Mental health sufferers need support to return to work
Employees that suffer from depression and anxiety find that returning to work can actually help with their recovery.
Research from Sainsbury Centre for Mental Health, which was published with support from the British Occupational Health Research Foundation, reveals that people with common mental health problems do not need to have completely recovered before they return to the workplace. Despite that, Common Mental Health Problems at Work suggests that those who suffer from depression and anxiety should be offered specialist support along with psychological therapy upon their return to work.
Furthermore, the review finds that the way line managers and supervisors respond when a person initially becomes unwell can have a big impact on their chances of staying at work.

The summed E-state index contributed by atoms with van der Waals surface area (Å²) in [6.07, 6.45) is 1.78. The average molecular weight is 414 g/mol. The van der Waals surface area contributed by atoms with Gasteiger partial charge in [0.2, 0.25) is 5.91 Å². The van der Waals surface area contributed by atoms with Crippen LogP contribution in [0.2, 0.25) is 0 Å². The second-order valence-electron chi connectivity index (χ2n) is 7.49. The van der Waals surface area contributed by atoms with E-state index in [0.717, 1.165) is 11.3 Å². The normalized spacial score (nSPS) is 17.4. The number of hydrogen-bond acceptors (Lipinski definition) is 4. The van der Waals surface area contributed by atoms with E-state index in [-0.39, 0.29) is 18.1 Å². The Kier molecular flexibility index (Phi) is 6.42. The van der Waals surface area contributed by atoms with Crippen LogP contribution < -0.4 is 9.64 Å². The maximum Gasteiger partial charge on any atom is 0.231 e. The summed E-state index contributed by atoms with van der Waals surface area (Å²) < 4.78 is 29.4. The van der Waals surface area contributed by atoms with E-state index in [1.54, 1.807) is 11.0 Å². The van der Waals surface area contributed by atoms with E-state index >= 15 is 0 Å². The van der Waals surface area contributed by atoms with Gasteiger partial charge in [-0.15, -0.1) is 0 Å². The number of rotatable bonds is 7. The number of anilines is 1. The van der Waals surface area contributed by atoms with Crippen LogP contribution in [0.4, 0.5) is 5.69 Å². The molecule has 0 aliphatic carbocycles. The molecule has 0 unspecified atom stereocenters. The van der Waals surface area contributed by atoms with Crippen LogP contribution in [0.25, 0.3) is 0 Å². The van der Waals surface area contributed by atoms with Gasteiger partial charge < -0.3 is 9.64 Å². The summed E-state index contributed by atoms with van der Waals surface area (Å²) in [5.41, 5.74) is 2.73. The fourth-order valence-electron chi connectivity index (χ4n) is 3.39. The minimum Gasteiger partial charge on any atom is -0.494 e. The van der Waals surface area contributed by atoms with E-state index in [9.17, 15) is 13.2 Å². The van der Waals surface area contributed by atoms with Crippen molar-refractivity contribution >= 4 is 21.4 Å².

Linda Seymour, Head of Policy, Sainsbury Centre, says: “Existing research has shown that work is good for our health and that too many people lose their jobs as a result of mental ill health. We need to ensure that alongside the new ‘fit note’ that enables GPs to comment on what people can do as well as what they can’t, and the new Government’s continuing commitment to improving access to psychological therapy, good quality employment advice is provided to both employees and employers.” 01/01/1970